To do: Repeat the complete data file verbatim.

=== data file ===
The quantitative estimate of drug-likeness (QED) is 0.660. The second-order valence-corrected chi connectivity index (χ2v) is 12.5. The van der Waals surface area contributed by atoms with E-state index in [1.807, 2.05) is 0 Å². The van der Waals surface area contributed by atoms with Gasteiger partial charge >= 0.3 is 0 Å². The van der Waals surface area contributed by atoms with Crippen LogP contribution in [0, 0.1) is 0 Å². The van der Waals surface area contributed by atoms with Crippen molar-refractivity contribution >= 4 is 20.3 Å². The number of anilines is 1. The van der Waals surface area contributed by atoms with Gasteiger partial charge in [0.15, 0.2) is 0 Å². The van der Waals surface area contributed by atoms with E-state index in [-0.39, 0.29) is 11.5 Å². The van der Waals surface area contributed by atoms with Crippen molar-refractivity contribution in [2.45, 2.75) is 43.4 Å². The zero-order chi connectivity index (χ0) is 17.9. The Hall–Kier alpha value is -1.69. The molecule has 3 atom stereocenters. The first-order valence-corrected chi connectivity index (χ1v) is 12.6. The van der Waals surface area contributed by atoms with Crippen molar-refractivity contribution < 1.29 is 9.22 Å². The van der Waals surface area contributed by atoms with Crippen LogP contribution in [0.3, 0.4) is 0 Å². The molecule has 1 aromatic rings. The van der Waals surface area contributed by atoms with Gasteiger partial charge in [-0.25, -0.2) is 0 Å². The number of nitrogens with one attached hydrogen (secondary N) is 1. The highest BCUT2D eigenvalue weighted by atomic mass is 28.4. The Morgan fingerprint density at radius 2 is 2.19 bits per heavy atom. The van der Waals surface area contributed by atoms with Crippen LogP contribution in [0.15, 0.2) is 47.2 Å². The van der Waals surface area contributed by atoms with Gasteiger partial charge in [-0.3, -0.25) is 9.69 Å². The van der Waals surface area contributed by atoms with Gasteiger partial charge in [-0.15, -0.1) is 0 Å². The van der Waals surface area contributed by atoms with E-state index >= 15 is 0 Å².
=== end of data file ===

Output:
The quantitative estimate of drug-likeness (QED) is 0.660. The second-order valence-corrected chi connectivity index (χ2v) is 12.5. The van der Waals surface area contributed by atoms with E-state index in [1.807, 2.05) is 0 Å². The van der Waals surface area contributed by atoms with Gasteiger partial charge >= 0.3 is 0 Å². The van der Waals surface area contributed by atoms with Crippen LogP contribution in [0, 0.1) is 0 Å². The van der Waals surface area contributed by atoms with Crippen molar-refractivity contribution >= 4 is 20.3 Å². The number of anilines is 1. The van der Waals surface area contributed by atoms with Gasteiger partial charge in [0.15, 0.2) is 0 Å². The van der Waals surface area contributed by atoms with E-state index in [-0.39, 0.29) is 11.5 Å². The van der Waals surface area contributed by atoms with Crippen molar-refractivity contribution in [2.45, 2.75) is 43.4 Å². The zero-order chi connectivity index (χ0) is 17.9. The Hall–Kier alpha value is -1.69. The molecule has 3 atom stereocenters. The first-order valence-corrected chi connectivity index (χ1v) is 12.6. The van der Waals surface area contributed by atoms with Crippen molar-refractivity contribution < 1.29 is 9.22 Å². The van der Waals surface area contributed by atoms with Crippen LogP contribution in [0.3, 0.4) is 0 Å². The molecule has 1 aromatic rings. The van der Waals surface area contributed by atoms with Gasteiger partial charge in [-0.25, -0.2) is 0 Å². The number of nitrogens with one attached hydrogen (secondary N) is 1. The highest BCUT2D eigenvalue weighted by atomic mass is 28.4. The Morgan fingerprint density at radius 2 is 2.19 bits per heavy atom. The van der Waals surface area contributed by atoms with Crippen LogP contribution in [0.15, 0.2) is 47.2 Å². The van der Waals surface area contributed by atoms with Gasteiger partial charge in [-0.3, -0.25) is 9.69 Å². The van der Waals surface area contributed by atoms with Gasteiger partial charge in [-0.15, -0.1) is 0 Å². The van der Waals surface area contributed by atoms with E-state index >= 15 is 0 Å².